The cheque’s in the mail: tips for effective debt collection in schools
Wendy Collins suggests methods that finance managers should use to bring the fees in on time
You’ve heard all the common excuses – “Sorry, I’ve been so busy, I completely forgot to pay our account”; or, “I don’t think we ever received that invoice”; or “The cheque’s in the mail”. Maybe you’ve heard some creative excuses as well, like, “Our dog became really ill and we had a huge vet bill. We’ll pay the school fees as soon as we can”.
Whenever finance managers get together, the conversation soon steers towards the topic of the debt collection. Most schools have experienced some problems with overdue fees, whether they be tuition fees, subject levies, or camp costs. For some schools, it can have a significant impact on cash flow. Read More
Proposed merger will erode quality in before and after school care
Before and after school care provider Sherpa Kids Australia has objected to a merger of its competitors Camp Australia and JAG.
In a submission to the ACCC, Sherpa Kids Australia says Camp Australia owner Bain Capital is a US-based firm, and that the potential merger would see millions of dollars of Australian tax-payer funds spirited out of the country. Read More
Creeping commercialism in public schools worries NSW teachers
NSW Teachers Federation has released a statement expressing concern over the Commercialisation in Public Schooling Study (CIPS).
The study shows education technology companies are benefitting financially from developing standards and data infrastructure in schools. A university survey conducted as part of CIPS found that teachers and school leaders are concerned about this increasing ‘creep’ of commercialism. Read More
New book discusses bilingual education in NT
The first detailed history of the innovative Northern Territory Bilingual Education Program, which began in remote schools more than 40 years ago, was launched at Charles Darwin University as part of NAIDOC Week.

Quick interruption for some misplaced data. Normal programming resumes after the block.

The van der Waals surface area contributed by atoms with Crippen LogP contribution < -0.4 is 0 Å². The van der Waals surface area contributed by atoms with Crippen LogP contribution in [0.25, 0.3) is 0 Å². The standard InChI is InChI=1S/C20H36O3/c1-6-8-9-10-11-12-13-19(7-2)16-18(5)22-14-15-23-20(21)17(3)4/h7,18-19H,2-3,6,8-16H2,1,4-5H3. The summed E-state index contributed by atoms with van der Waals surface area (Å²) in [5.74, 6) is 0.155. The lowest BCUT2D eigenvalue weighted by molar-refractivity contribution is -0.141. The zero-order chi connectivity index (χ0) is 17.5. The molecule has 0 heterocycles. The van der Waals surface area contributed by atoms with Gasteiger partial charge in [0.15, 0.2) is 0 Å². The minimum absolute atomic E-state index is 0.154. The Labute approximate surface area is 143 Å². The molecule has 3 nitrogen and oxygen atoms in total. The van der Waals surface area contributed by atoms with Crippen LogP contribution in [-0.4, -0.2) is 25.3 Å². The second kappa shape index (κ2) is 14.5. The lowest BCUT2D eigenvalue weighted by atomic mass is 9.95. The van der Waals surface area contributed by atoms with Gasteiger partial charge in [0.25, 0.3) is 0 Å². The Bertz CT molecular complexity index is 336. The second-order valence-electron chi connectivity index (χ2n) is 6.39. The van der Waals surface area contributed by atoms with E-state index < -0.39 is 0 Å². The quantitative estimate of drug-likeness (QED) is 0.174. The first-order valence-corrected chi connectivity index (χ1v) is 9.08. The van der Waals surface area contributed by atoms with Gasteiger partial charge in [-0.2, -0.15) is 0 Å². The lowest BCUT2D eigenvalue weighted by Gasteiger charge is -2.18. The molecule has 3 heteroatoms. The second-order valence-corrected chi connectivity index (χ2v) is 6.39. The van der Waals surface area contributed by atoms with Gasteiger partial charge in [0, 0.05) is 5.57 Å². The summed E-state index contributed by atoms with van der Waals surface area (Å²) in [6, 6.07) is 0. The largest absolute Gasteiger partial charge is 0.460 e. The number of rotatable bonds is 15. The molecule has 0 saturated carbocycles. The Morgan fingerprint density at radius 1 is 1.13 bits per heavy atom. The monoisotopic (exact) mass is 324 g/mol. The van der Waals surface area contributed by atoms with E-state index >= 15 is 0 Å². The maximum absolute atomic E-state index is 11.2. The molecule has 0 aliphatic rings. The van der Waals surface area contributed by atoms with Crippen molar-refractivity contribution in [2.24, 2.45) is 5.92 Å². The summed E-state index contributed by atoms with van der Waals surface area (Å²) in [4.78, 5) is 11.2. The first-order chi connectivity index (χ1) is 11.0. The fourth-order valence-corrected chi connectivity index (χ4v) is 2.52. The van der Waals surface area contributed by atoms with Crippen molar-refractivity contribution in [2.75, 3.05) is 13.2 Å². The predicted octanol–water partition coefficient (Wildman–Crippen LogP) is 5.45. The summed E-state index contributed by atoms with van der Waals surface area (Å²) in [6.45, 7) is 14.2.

The book, titled History of Bilingual Education in the Northern Territory, draws together the grassroots perspectives of education professionals and researchers, archival materials and policy analysis.
Since 1973, English and 19 Aboriginal languages have been used at various times as languages of instruction in 29 schools. Read More
Booze from parents leads to teens heavy drinking
New research led by Dr Gary Chan from The University of Queensland’s Centre for Youth Substance Abuse Research has found parents who supply alcohol to their children create a flow-on effect.
Islamic Schooling Conference to focus on curriculum renewal
Director of UniSA’s Centre for Islamic Thought and Education, Prof Mohamad Abdalla says the Islamic schooling conference being held at Mt Lofty House, Adelaide, next week will be a watershed event for the education sector.
“The conference will be run over two days, 11 and 12 July, 2017 and will focus on renewal of curriculum for Islamic schools” Prof Abdalla says.
“It will also explore a curriculum that would allow educators in Islamic schools, both the religious staff and teachers from other teaching areas, to have far more dialogue and far more opportunities to integrate cross-curricula learning, which is a feature of the Australian curriculum.” Read More
School health nurse program extends to district schools in TAS
Tasmanian Government’s State Budget includes $4 million over four years to continue the school health nurses program.
An extra 7.7 FTE nursing positions will be advertised bringing the total school health nurses to 29.7 across the state, operating across 108 schools. The positions will be advertised on the Tasmanian Careers website from 12 July. Read More
Top STEM educators announced in SA science awards
Twenty of South Australia’s best scientists, researchers and educators have been named finalists in this year’s SA Science Excellence Awards.
STEM Educator of the Year - School Teaching were Christie Evans, Edwardstown Primary School, Anthea Ponte, Rose Park Primary School and Thierry Herman, Le Fevre High School. Read More
More funds for QLD preschools
Sixty of Queensland’s early childhood services will share in $1.5 million in grants aimed to improve the safety and quality of service delivery. The grants are through the government's Small Assistance Grant Program.
“This program provides grants of up to $30,000 for staff PD, parental and family engagement activities and essential equipment and resources.” Read More